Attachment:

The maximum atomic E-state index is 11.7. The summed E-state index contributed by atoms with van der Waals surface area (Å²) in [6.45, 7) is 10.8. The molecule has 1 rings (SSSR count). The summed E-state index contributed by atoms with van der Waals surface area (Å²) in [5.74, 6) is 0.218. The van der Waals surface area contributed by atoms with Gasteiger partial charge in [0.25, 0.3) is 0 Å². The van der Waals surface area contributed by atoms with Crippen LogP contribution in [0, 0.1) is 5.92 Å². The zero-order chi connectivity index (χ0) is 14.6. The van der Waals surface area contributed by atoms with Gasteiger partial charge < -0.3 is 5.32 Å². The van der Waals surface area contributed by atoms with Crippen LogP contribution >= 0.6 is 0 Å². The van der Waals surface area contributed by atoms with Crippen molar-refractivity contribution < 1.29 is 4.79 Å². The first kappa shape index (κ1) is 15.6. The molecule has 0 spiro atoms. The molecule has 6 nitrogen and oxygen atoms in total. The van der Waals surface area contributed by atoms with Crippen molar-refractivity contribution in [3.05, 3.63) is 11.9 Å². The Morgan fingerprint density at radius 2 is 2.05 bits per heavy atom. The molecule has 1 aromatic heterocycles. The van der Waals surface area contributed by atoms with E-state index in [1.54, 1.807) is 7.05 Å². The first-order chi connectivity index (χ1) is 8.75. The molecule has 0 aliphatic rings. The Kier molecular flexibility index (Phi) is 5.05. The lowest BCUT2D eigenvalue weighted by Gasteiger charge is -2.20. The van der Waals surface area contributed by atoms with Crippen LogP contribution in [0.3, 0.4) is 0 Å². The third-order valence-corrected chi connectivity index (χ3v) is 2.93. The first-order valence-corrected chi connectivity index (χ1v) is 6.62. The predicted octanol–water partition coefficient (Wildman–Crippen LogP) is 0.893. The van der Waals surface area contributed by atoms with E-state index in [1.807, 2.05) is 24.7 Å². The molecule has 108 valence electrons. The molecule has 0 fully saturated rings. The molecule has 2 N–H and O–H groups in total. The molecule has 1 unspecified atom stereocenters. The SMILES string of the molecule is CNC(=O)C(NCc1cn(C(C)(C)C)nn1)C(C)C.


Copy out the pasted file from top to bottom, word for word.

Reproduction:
The maximum atomic E-state index is 11.7. The summed E-state index contributed by atoms with van der Waals surface area (Å²) in [6.45, 7) is 10.8. The molecule has 1 rings (SSSR count). The summed E-state index contributed by atoms with van der Waals surface area (Å²) in [5.74, 6) is 0.218. The van der Waals surface area contributed by atoms with Gasteiger partial charge in [0.25, 0.3) is 0 Å². The van der Waals surface area contributed by atoms with Crippen LogP contribution in [0, 0.1) is 5.92 Å². The zero-order chi connectivity index (χ0) is 14.6. The van der Waals surface area contributed by atoms with Gasteiger partial charge < -0.3 is 5.32 Å². The van der Waals surface area contributed by atoms with Crippen LogP contribution >= 0.6 is 0 Å². The van der Waals surface area contributed by atoms with Crippen molar-refractivity contribution < 1.29 is 4.79 Å². The first kappa shape index (κ1) is 15.6. The molecule has 0 spiro atoms. The molecule has 6 nitrogen and oxygen atoms in total. The van der Waals surface area contributed by atoms with Crippen molar-refractivity contribution in [3.05, 3.63) is 11.9 Å². The Morgan fingerprint density at radius 2 is 2.05 bits per heavy atom. The molecule has 1 aromatic heterocycles. The van der Waals surface area contributed by atoms with E-state index in [1.54, 1.807) is 7.05 Å². The first-order chi connectivity index (χ1) is 8.75. The molecule has 0 aliphatic rings. The Kier molecular flexibility index (Phi) is 5.05. The lowest BCUT2D eigenvalue weighted by Gasteiger charge is -2.20. The van der Waals surface area contributed by atoms with Crippen LogP contribution in [0.3, 0.4) is 0 Å². The third-order valence-corrected chi connectivity index (χ3v) is 2.93. The first-order valence-corrected chi connectivity index (χ1v) is 6.62. The predicted octanol–water partition coefficient (Wildman–Crippen LogP) is 0.893. The van der Waals surface area contributed by atoms with E-state index in [1.807, 2.05) is 24.7 Å². The molecule has 108 valence electrons. The molecule has 0 fully saturated rings. The molecule has 2 N–H and O–H groups in total. The molecule has 1 unspecified atom stereocenters. The SMILES string of the molecule is CNC(=O)C(NCc1cn(C(C)(C)C)nn1)C(C)C.